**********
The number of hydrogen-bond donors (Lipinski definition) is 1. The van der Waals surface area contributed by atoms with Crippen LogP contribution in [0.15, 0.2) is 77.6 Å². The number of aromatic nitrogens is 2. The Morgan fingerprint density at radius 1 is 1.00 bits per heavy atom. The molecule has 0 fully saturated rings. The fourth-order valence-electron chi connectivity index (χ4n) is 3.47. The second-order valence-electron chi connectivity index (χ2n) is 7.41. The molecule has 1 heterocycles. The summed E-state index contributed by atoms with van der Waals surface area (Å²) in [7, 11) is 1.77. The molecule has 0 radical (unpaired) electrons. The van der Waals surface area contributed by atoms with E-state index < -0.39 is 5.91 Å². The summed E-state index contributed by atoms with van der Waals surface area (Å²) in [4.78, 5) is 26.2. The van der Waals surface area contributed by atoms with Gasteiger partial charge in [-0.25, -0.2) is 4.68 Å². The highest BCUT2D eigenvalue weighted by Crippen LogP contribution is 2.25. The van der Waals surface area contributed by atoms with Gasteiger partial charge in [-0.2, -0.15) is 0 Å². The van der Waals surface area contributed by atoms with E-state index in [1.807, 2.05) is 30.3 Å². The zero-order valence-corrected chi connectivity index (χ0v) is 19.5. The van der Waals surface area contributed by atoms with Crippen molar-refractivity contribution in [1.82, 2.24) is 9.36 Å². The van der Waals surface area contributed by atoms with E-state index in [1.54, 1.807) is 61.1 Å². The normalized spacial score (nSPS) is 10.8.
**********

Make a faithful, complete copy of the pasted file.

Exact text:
The number of hydrogen-bond donors (Lipinski definition) is 1. The van der Waals surface area contributed by atoms with Crippen LogP contribution in [0.15, 0.2) is 77.6 Å². The number of aromatic nitrogens is 2. The Morgan fingerprint density at radius 1 is 1.00 bits per heavy atom. The molecule has 0 fully saturated rings. The fourth-order valence-electron chi connectivity index (χ4n) is 3.47. The second-order valence-electron chi connectivity index (χ2n) is 7.41. The molecule has 1 heterocycles. The summed E-state index contributed by atoms with van der Waals surface area (Å²) in [7, 11) is 1.77. The molecule has 0 radical (unpaired) electrons. The van der Waals surface area contributed by atoms with E-state index < -0.39 is 5.91 Å². The summed E-state index contributed by atoms with van der Waals surface area (Å²) in [4.78, 5) is 26.2. The van der Waals surface area contributed by atoms with Gasteiger partial charge in [-0.25, -0.2) is 4.68 Å². The highest BCUT2D eigenvalue weighted by Crippen LogP contribution is 2.25. The van der Waals surface area contributed by atoms with Gasteiger partial charge in [-0.2, -0.15) is 0 Å². The van der Waals surface area contributed by atoms with E-state index in [1.807, 2.05) is 30.3 Å². The zero-order valence-corrected chi connectivity index (χ0v) is 19.5. The van der Waals surface area contributed by atoms with Crippen molar-refractivity contribution in [1.82, 2.24) is 9.36 Å². The van der Waals surface area contributed by atoms with E-state index in [1.54, 1.807) is 61.1 Å². The normalized spacial score (nSPS) is 10.8.